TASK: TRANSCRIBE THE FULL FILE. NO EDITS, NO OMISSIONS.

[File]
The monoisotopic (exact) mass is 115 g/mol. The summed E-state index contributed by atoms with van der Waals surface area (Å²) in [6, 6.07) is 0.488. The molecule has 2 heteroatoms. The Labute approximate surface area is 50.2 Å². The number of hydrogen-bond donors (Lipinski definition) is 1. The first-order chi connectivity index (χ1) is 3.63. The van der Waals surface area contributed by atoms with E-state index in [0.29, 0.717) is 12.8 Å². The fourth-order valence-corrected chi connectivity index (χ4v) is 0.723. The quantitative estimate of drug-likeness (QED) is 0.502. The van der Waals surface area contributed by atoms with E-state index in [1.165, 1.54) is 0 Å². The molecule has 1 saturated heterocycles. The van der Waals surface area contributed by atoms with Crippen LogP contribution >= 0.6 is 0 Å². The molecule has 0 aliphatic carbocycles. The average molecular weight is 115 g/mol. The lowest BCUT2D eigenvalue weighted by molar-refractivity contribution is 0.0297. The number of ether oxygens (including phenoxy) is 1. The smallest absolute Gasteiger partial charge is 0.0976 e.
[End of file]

The monoisotopic (exact) mass is 115 g/mol. The summed E-state index contributed by atoms with van der Waals surface area (Å²) in [6, 6.07) is 0.488. The molecule has 2 heteroatoms. The Labute approximate surface area is 50.2 Å². The number of hydrogen-bond donors (Lipinski definition) is 1. The first-order chi connectivity index (χ1) is 3.63. The van der Waals surface area contributed by atoms with E-state index in [0.29, 0.717) is 12.8 Å². The fourth-order valence-corrected chi connectivity index (χ4v) is 0.723. The quantitative estimate of drug-likeness (QED) is 0.502. The van der Waals surface area contributed by atoms with E-state index in [1.165, 1.54) is 0 Å². The molecule has 1 saturated heterocycles. The van der Waals surface area contributed by atoms with Crippen LogP contribution >= 0.6 is 0 Å². The molecule has 0 aliphatic carbocycles. The average molecular weight is 115 g/mol. The lowest BCUT2D eigenvalue weighted by molar-refractivity contribution is 0.0297. The number of ether oxygens (including phenoxy) is 1. The smallest absolute Gasteiger partial charge is 0.0976 e.